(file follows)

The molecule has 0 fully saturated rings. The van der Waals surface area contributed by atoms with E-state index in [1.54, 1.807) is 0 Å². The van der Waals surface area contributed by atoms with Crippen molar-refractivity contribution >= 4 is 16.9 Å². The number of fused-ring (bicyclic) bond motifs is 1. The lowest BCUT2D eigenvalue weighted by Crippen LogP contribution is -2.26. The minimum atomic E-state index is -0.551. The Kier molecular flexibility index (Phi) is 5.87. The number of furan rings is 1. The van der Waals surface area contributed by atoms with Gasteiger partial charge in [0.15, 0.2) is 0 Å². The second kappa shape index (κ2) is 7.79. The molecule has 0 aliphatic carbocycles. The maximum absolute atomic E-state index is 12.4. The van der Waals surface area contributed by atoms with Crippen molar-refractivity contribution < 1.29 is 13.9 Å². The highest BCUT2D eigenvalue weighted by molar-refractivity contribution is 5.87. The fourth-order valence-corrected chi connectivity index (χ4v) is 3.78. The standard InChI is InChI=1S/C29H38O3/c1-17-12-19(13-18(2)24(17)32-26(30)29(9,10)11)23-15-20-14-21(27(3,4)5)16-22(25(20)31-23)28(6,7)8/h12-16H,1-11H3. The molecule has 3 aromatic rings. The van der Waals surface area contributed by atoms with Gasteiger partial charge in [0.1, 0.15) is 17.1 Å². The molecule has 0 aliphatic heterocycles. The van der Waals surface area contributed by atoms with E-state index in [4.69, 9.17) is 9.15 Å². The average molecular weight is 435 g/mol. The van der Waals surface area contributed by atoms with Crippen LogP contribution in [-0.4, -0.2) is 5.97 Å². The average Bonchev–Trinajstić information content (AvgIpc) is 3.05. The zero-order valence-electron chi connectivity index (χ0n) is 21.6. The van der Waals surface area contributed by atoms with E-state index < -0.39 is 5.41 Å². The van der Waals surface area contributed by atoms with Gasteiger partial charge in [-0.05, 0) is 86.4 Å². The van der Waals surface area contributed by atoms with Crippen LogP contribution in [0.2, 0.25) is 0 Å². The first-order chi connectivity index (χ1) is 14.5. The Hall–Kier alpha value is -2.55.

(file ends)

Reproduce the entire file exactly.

The molecule has 0 fully saturated rings. The van der Waals surface area contributed by atoms with E-state index in [1.54, 1.807) is 0 Å². The van der Waals surface area contributed by atoms with Crippen molar-refractivity contribution >= 4 is 16.9 Å². The number of fused-ring (bicyclic) bond motifs is 1. The lowest BCUT2D eigenvalue weighted by Crippen LogP contribution is -2.26. The minimum atomic E-state index is -0.551. The Kier molecular flexibility index (Phi) is 5.87. The number of furan rings is 1. The van der Waals surface area contributed by atoms with Gasteiger partial charge in [0.15, 0.2) is 0 Å². The second kappa shape index (κ2) is 7.79. The molecule has 0 aliphatic carbocycles. The maximum absolute atomic E-state index is 12.4. The van der Waals surface area contributed by atoms with Crippen molar-refractivity contribution < 1.29 is 13.9 Å². The highest BCUT2D eigenvalue weighted by molar-refractivity contribution is 5.87. The fourth-order valence-corrected chi connectivity index (χ4v) is 3.78. The standard InChI is InChI=1S/C29H38O3/c1-17-12-19(13-18(2)24(17)32-26(30)29(9,10)11)23-15-20-14-21(27(3,4)5)16-22(25(20)31-23)28(6,7)8/h12-16H,1-11H3. The molecule has 3 aromatic rings. The van der Waals surface area contributed by atoms with Gasteiger partial charge in [0.1, 0.15) is 17.1 Å². The molecule has 0 aliphatic heterocycles. The van der Waals surface area contributed by atoms with E-state index in [4.69, 9.17) is 9.15 Å². The average molecular weight is 435 g/mol. The van der Waals surface area contributed by atoms with Crippen LogP contribution in [-0.4, -0.2) is 5.97 Å². The average Bonchev–Trinajstić information content (AvgIpc) is 3.05. The zero-order valence-electron chi connectivity index (χ0n) is 21.6. The van der Waals surface area contributed by atoms with E-state index < -0.39 is 5.41 Å². The van der Waals surface area contributed by atoms with Gasteiger partial charge in [-0.05, 0) is 86.4 Å². The van der Waals surface area contributed by atoms with Crippen LogP contribution in [0.2, 0.25) is 0 Å². The first-order chi connectivity index (χ1) is 14.5. The Hall–Kier alpha value is -2.55.